Pope Francis has warned the faithful against being slaves to work and has exhorted them to celebrate and spend time with God. He made this exhortation this morning, at his second General Audience since the summer break. Francis began a new series of catecheses, reflecting on three facets of family life: celebration, work and prayer.
In the story of Creation, the 78-year-old Pontiff recalled, we see that celebrations are the invention of God who rested from his labors on the seventh day.
“It is God himself who teaches us the importance of dedicating time to contemplating and enjoying the fruits of our labors, not only in our employment or profession, but through every action by which we as men and women cooperate in God’s creative work, even in times of difficulty,” he said.
“I speak of work, of course, not only in the sense of the job or profession, but in a more broad sense of every action with which we men and women can collaborate in the creative action of God.”
Even at the workplace too, for birthdays, a new baby, a marriage, the Holy Father underscored, we celebrate. When we take a break from our work for these important occasions it reminds us we are made in the image and likeness of God, “who is not a slave to work, but the Lord of work!”
“And so we must never be slaves to work but rather its master!” he said.
Francis lamented how millions of people around the world, even children, are slaves to work and how human life is often put at risk for abuses of “economic profit” and “technical efficiency.”
“In this time, there are slaves, they are exploited, slaves of work and this is against God and against the dignity of the human person!” the Pope said.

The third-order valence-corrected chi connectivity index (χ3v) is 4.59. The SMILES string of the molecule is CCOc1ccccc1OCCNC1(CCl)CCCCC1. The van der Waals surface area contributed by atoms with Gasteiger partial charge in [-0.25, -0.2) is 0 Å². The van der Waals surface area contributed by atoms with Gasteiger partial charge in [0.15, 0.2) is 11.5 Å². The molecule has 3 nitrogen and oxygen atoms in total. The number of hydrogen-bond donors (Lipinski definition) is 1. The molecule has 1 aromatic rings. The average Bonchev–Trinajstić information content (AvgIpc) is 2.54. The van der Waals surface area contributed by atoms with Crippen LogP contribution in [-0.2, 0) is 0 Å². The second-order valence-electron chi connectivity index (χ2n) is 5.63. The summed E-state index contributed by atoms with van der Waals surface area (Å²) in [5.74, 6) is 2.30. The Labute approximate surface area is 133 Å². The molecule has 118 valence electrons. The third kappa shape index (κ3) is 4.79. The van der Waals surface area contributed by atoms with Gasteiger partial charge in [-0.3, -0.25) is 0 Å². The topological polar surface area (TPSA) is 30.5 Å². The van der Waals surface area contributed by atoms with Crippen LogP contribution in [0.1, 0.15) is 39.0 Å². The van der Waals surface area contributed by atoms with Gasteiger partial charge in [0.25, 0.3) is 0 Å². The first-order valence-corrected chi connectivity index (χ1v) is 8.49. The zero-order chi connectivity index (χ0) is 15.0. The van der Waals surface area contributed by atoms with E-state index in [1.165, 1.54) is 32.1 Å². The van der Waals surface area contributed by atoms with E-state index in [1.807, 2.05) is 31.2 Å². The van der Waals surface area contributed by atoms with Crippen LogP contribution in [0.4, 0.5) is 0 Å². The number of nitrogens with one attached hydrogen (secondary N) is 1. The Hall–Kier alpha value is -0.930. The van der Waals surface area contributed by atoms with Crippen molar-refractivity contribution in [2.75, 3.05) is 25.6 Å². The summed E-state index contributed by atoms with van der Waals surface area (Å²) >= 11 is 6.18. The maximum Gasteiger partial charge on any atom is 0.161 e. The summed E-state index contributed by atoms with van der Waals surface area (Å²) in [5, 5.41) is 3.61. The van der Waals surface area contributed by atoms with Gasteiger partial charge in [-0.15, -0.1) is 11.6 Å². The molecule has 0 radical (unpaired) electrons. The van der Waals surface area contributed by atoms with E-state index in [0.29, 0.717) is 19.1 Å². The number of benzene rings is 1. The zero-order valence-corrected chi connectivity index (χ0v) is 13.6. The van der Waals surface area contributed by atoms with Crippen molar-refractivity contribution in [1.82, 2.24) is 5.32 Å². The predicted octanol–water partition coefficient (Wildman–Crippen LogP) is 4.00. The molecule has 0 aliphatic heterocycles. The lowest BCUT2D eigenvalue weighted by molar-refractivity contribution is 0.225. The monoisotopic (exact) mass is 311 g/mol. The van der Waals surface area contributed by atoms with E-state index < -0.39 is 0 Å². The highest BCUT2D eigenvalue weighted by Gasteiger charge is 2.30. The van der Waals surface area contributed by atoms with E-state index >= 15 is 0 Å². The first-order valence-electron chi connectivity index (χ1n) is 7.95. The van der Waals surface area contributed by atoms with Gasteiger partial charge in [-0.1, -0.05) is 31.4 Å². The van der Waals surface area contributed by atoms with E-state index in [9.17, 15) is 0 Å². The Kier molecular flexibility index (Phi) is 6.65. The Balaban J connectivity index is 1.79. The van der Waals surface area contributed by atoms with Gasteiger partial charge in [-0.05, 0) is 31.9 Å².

The Pontiff also highlighted the sacredness of prayer and quiet moments with God. During our moments of rest on a Sunday, we find God. The Eucharist brings all of Jesus’ graces to our celebrations, Francis noted, such as His presence, love and sacrifice. In this way, in this way of being with us, the Lord forms us into a community, he said.
“Everything is transfigured by his grace: work, family, the joys and trials of each day, even our sufferings and death,” the Pontiff said. The Argentine Pontiff prayed, “May we always recognize the family as the privileged place to understand, guide and sustain the gifts which arise from our celebrations, especially the Sunday Eucharist.”
“The family is equipped with an extraordinary competence for understanding, addressing, and sustaining the authentic value of the time of the celebration,” Pope Francis underscored, before adding off the cuff: “And how beautiful are these celebrations in the family. They are beautiful!”